June 8th, 2020, 2:57 am

I second looking at Friedman, also his SDE book. Once you've got rigorous conditions for the validity of the Feynman-Kac type probabilistic solution,

[$]u(x,t) = E_{x,t}[g(X_T)][$], where [$]g(\cdot)[$] is a payoff function, then uniqueness becomes trivial. After all, if [$]u_1[$] and [$]u_2[$] are two solutions with the same payoff, then

[$](u_1 - u_2)(x,t) = E_{x,t}[ 0 ] = 0[$].

The general rule for uniqueness of PDE solutions associated to SDE's of the form [$]dS = a(S,t) S dW[$], is that you need [$]a(\cdot,t)[$] bounded on the positive S-axis. That's certainly true for the BS GBM process where [$]a = \sigma[$], a constant. You can violate that rule and still be ok if the payoff is bounded, but combining violations with call option payoffs will lead to (non-uniqueness) trouble. (Also, there will be big problems if S=0 is not either unreachable or absorbing).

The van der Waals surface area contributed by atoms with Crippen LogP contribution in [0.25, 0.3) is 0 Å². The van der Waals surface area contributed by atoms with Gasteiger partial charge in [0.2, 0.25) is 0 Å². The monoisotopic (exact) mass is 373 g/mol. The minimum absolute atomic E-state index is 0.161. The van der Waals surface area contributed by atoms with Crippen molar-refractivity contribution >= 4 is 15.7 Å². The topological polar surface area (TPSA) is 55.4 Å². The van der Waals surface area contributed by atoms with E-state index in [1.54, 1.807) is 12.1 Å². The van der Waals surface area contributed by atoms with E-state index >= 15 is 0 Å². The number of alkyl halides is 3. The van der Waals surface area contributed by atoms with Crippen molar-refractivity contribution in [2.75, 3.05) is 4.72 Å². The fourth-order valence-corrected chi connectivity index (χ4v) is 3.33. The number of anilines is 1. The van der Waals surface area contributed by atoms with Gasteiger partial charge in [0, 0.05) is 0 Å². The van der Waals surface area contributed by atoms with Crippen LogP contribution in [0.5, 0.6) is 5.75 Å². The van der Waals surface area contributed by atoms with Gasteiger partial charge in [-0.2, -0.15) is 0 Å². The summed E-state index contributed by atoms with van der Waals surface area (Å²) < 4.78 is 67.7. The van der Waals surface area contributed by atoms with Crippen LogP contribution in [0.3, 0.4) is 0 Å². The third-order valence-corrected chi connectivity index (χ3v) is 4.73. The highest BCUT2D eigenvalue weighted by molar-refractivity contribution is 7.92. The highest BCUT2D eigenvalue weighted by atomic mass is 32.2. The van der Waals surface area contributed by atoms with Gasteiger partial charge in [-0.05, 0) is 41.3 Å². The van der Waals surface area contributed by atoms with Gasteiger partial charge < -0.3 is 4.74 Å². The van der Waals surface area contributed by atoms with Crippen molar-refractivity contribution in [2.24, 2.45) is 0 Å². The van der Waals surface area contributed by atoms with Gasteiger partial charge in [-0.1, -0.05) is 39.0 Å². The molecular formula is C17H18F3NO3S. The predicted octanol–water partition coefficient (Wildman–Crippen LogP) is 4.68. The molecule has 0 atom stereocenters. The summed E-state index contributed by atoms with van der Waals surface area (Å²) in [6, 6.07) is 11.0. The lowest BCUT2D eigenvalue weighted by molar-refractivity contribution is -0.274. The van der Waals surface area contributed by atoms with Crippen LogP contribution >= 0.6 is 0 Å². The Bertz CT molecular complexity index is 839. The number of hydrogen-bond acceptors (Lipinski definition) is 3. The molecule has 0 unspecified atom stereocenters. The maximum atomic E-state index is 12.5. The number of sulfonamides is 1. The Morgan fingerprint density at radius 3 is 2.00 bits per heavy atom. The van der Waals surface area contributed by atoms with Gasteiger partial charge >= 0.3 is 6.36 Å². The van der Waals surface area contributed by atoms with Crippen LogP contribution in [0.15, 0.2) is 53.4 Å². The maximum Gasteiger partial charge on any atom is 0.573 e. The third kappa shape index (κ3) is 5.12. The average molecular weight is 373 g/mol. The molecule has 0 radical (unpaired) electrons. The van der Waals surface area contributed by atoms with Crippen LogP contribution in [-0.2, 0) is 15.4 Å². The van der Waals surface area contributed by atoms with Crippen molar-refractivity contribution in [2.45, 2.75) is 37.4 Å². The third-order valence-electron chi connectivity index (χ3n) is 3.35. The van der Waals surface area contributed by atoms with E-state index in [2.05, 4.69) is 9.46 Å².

Does it matter? This kind of thing is quite useful for knowing when generalized models are problematic. For example, the CEV process [$]dS = S^{\gamma} dW[$] with [$]\gamma > 1[$] has non-unique call option prices. Google `strict local martingale' for literature.